Next week, I am doing a webinar with Patrick Harding from Ping Identity called Cloud Security: The Identity Factor. We will address security architecture issues for the Cloud, how STS plays a role as your enterprise scales out into the Cloud.
One of the interesting stories of the Great Recession is that companies are less enamored of MBAs. Instead we are seeing the rise of the business-savvy engineer. The Master of Engineering Management (MEM) - the confluence of business and tech - is now a sought after degree.
In an age of intense global competitive pressure, more companies are striving to maintain an edge over rivals by continuous innovation and effective management of their technology base. This requires a manager who grasps both operations and technology, says Brad Fox, executive director of professional masters programmes at Duke’s Pratt School of Engineering.
“Companies . . . want people with technical depth, but [also] the business breadth that enables them to be successful at their jobs in a corporate environment. We’re really trying to prepare business-savvy engineers,” he says.
Here is a related story, from Solazyme. Solazyme is a nanotech startup company that is focused on making fuel out of algae (I've got one word for you: pond scum). Killer features include - ability to scale rapidly, no modification on engines, cheap ($60-80 a barrel) and of course drastically cleaner emissions.
The US Navy has a goal to run 50% of its fleet on clean, renewable fuel sources.
The Navy is going green. Solazyme, the San Francisco-based renewable oil and green bioproducts company, recently delivered its 100 percent algae-based jet fuel to the U.S. Navy for testing and certification.
The fuel, showcased at last week’s Farnborough International Air Show in the U.K., is called Solajet HRJ-5, and it provides an 85 percent reduction in greenhouse gas emissions compared to traditional fossil fuels. It is designed to meet all of the requirements for Naval renewable aviation fuel. In early testing, it also met the fuel requirements of the Air Force and commercial aviation industry.
How did this arrangement with the Navy come about?
We went to the military to pitch this to them about two years ago, and they said to us, “It sounds great, but every biofuel company in America has come through here telling us the same story. So if you really want to do this, you have to make fuel and not just show us a PowerPoint.”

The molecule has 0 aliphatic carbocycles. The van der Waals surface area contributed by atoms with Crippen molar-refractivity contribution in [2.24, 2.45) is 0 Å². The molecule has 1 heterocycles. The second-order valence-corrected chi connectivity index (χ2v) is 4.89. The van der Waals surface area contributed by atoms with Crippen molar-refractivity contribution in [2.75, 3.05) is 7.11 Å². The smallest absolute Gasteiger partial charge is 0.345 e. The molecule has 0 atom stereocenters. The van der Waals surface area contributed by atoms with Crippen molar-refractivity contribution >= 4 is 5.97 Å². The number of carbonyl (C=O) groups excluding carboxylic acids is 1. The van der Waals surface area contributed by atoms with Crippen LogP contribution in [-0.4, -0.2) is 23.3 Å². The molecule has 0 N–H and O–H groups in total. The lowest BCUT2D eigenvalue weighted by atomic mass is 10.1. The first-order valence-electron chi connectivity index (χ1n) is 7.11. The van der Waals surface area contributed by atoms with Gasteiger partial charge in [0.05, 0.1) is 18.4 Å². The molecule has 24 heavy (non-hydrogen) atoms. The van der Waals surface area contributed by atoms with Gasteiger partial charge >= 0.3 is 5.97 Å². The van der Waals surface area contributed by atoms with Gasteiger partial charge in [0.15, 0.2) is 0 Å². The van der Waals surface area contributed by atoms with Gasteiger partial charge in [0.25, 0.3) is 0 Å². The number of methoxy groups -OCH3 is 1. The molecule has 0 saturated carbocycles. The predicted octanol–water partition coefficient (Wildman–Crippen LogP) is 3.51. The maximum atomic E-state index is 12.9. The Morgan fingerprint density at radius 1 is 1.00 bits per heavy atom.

So at our own expense, we made a barrel of fuel and sent it to them. They said, “You’re the only company that has made us the fuel. Let’s do it.”
There are many business-centric tasks involved in infosec, but it cannot just be about risk management and compliance, and governance power point, to make security improvements, we have create new code.
The intersection of business and technology is where the most interesting things happen, call it architecture, call it a MEM, call it a planner, but its about both having the business context *and* the ability to deliver.
Anton Chuvakin (the Security Warrior himself) and I have a paper in the current IEEE Security & Privacy Journal - "How to Do Application Logging Right." The paper explores app logging from a developer's perspective. There are various standards that mandate logging, most famously PCI DSS. PCI mandates a regime around log storage and security and provides an event model and log format for certain data (like financial data). For developers though its does not provide guidance on audit logger placement, what's useful to include and not include in event payloads.
In my experience, Audit logs are one of the quick, dirty and cheap things that can improve enterprise security. Quick, dirty and cheap are a very rare trifecta in enterprise security and that by itself makes it worth paying attention to, but there are other good reasons for building visibility into your applications, that's neatly described by G.K. Chesterton (emphasis added):
The real trouble with this world of ours is not that it is an unreasonable world, nor even that it is a reasonable one. The commonest kind of trouble is that it is nearly reasonable, but not quite. Life is not an illogicality; yet it is a trap for logicians. It looks just a little more mathematical and regular than it is; its exactitude is obvious, but its inexactitude is hidden; its wildness lies in wait.
Access control models implement authentication and authorization models that rely on accurately identifying the subjects, objects, rules, conditions and actions that must be present to make an access control decision. This is sufficient to mitigate many threats, but does not account for all and specifically does little to address intentional misuse. This is where the accountability layer from such tools as audit log observers is essential. Monitoring has been confined to networks, which lack context that is available in the app and data layers, now we are entering an a moment where this is becoming apparent and starting to see the some large organizations putting monitoring at the app and data layers to understand the use and misuse of those resources.
There are several things an app can do more effectively than any other part of the stack. First you can add event-specific triggers to initiate some action, next the app has access to additional context that it can pull in as necessary, such as session data. Take an example like a web app that is reporting on vanilla HTTP information, a logger at the web server level just reports on request and response strings, however an app logger could have a trigger for a sensitive event (say, transferring money out of an account). In this case the logger can dump all session variables to the audit log including the authentication, access events, record management, transaction data, and other useful information.
So not only does the app have context that is not available elsewhere it can also be used to gather that additional context from sources.